FoE Slovakia and CEE Bankwatch network call on EU members to prevent unnecessary misuse of EU funds
Center for Environmental Public Advocacy
CEE Bankwatch Network
Friends of the Earth Slovakia
October 25, 2002 -Fearing that EU funds may be used for questionable projects, the Center for Environmental Public Advocacy/CEE Bankwatch Network and Friends of the Earth Slovakia (NGOs) have appealed to EU member countries to consider their concerns before approving the provisional closure of the Competition chapter in pre-accession negotiations with Slovakia.
In a letter to the permanent representatives to the EU, the NGOs ask the representatives to consider suggestions included in the NGOs’ “Position Paper on the Chapter Competition Policy ” (1), and point out that although their position paper was sent to both the European Commission and Slovak government representatives, neither side’s response touched on the merits of the paper’s suggestions.
“We called on the European Commission to ensure that the Slovak Government immediately cancels legislative provisions which sharply contradict current EU rules on competition and which seriously distort the business environment in Slovakia” stated FoE-Slovakia project coordinator Roman Havlicek, adding that the EC should “ensure transparent state aid complying with the public interest”.
The NGOs emphasised that foreign investors in Slovakia (Volkswagen Slovakia is one example) receive more incentives than just tax relief. Other bonuses include the right to land expropriation, direct financial subsidies for the construction of roads and water and sewage systems, electricity supply and the expansion of railway stations – all of which is not classified as state aid. According to the NGOs, these subsidies should be subject to the State Aid Act since they represent a significant amount of public funds. If the EC ignores these facts, they add, such forms of state aid will only continue.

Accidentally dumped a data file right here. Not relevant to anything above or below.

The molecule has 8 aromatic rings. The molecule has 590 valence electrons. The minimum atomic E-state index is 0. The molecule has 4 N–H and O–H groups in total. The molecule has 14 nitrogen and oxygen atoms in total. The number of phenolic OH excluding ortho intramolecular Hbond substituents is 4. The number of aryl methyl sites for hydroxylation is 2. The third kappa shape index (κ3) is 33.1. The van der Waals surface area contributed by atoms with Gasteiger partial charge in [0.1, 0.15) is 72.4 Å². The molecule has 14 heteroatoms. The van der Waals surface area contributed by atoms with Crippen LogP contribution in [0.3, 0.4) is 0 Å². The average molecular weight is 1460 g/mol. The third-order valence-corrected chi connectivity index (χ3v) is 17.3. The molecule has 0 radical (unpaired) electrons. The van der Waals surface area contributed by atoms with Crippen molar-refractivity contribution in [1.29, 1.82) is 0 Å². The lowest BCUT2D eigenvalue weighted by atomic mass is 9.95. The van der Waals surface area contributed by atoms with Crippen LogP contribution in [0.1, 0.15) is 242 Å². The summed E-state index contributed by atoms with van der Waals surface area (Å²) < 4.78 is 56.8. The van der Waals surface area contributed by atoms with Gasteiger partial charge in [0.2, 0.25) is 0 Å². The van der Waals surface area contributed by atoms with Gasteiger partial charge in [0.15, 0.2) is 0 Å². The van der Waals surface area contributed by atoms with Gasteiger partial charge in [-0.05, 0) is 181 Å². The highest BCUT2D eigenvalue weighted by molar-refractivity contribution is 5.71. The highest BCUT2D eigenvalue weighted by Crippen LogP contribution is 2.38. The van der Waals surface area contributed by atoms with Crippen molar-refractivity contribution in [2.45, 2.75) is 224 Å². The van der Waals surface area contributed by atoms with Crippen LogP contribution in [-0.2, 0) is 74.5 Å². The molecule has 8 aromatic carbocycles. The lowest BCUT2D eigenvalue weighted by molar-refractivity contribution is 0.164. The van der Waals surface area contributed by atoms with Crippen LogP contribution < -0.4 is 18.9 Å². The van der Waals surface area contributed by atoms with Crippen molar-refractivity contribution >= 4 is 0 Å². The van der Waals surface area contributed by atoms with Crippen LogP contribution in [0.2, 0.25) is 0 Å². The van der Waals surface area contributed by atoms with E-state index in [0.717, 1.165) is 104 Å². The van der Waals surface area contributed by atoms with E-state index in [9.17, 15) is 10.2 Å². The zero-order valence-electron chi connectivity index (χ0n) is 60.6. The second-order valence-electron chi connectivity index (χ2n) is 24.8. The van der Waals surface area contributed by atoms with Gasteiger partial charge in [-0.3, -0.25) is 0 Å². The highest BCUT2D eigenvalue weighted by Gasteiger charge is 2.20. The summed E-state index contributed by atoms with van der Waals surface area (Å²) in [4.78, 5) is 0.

Another problem with pre-accession aid which the NGOs ask the EU representatives to consider is that many subsidised projects are concentrated in the most developed regions, while the rest of the country, which continues to suffer from high unemployment, is neglected. Ignoring these regions will reduce the amount of public funds available to aid the most needy and might generate pressure on increased assistance from the EU’s pre-accession funds and, after accession, structural funds. Havlicek: “If the Commission continues to tolerate the current practices circumventing state aid rules, it may well end up paying the bill with EU taxpayers’ money.” For this reason, “conforming state aid in Slovakia with EU standards is not only a matter of public interest in Slovakia, but for the EU member countries as well,” he concluded.
Roman Havlicek, FoE-Slovakia project coordinator
tel.: +421 48 419 3324
(1) “Position Paper on the Chapter Competition Policy”: to download it go to: openletter.rtf